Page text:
It takes a lot to keep Peggy Rector down.
But a serious infection put Rector in the hospital in Denver for three weeks.
The good news is Rector, a former Rio Blanco County commissioner and Rangely mayor, is on the mend.
“I’m feeling a lot better, thank goodness,” said Rector, who had artificial knee surgery the first of December. She came home Dec. 6.
Actually, Rector has had two surgeries in the past three months.
“On Sept. 22 they took the old artificial knee out, and I had to be on antibiotics for 40 days to get rid of the infection,” Rector said.
She was pretty much confined to bed for about two and half months.
“It was tough,” Rector said. “I had never been down like that in my life. I was supposed to be there (in the hospital) for five days, and I ended up being there 22 days. When they opened that knee up, the infection spread throughout my body. They had to do what they call an antibiotic infusion.
“Where the infection came from, I don’t know,” said Rector, who was in a lot of pain. “Nobody knows, even the doctors.”
Rector is getting around better these days. She uses a walker and she is doing physical therapy at Rangely District Hospital.
“I’m just so pleased I can do the physical therapy here,” said Rector, who also plans to start swimming at the Meeker Recreation Center, since the Rangely Rec Center is being remodeled.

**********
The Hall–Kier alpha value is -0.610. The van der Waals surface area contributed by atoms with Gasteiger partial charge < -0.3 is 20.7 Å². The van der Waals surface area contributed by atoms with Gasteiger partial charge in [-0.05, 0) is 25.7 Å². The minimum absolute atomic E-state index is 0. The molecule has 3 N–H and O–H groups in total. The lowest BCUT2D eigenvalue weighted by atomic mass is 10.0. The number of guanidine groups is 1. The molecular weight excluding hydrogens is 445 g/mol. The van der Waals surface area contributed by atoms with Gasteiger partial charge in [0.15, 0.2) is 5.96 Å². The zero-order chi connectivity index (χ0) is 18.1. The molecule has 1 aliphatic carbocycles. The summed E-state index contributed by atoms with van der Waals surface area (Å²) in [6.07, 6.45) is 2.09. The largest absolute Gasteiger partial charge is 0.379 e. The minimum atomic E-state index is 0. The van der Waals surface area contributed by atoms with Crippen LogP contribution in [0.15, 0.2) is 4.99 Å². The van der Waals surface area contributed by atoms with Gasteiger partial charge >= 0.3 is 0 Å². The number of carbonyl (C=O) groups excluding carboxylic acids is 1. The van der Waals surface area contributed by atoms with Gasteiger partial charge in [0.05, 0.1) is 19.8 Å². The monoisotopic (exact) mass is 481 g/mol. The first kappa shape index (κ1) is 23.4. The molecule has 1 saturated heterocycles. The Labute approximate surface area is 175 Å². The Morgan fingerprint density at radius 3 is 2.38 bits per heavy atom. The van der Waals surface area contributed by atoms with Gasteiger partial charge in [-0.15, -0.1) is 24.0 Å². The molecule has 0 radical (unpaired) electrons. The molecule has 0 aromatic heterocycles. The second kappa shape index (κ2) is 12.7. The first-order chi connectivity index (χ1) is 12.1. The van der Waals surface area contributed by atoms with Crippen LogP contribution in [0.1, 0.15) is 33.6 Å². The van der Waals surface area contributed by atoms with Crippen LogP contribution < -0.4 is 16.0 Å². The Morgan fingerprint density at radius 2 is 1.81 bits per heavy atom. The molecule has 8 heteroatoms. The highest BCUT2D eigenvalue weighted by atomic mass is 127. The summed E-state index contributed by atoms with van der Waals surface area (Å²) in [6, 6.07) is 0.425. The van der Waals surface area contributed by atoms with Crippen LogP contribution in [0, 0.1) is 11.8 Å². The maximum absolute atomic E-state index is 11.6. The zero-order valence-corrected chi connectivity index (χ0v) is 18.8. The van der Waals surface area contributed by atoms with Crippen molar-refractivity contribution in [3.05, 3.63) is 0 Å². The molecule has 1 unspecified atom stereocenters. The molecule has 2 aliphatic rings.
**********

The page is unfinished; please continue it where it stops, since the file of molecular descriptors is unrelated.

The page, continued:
Rector said she has received a lot of support.
“Everybody, I tell you, has been so good,” she said. “People have brought food in, and my husband (Carl) has been great. He’s been the chief cook and bottle washer and laundryman. It’s all turning out good, but it has been quite a process.”
Eventually, Rector will have to have her other old artificial knee replaced.
“I will have to have the other one replaced,” Rector said. “Carl wants me to do it pretty soon, but, to be honest, after this deal, I’ve got to have some time.”
Peggy, here’s wishing you a speedy recovery. Knowing you, you’ll be back on your feet in no time, I’m sure.
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Kay Nickson, Rangely Animal Shelter manager, said she has been receiving calls since last week’s announcement of a $1,000 donation by the Rangely Chamber of Commerce.
“I’ve had seven calls … and the paper has only been out for one day,” Nickson said. “Besides those that have stopped me on the street.”
For information about adopting an animal, you can call Nickson at 629-1314.
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I received a follow-up call about the report of possible seismic activity in the area.
“After doing some checking,” the caller said. “I found out that it was probably an afternoon blast at Colowyo. It was about the right time, and they had a particularly big blast that day.”
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Despite initial reports to the contrary, the Yellow Jacket Water Conservancy District will continue to be partner in the water testing of the White River.
“Yes, Yellow Jacket will continue to fund the water flow (quantity) gauging stations that they have historically funded,” said attorney Trina Zagar Brown. “Yellow Jacket dropped three sites down river that were actually in the Rangely Water District last year, as a way to try to cut some costs. The bill from USGS has gone up exponentially in the last few years.”
For years, Yellow Jacket had funded both quality and quantity gauges.
“Then, in 2008, it had to drop water-quality testing,” Brown said.
In the past, the Yellow Jacket District solicited contributions from oil and gas companies to help subsidize the cost of water testing.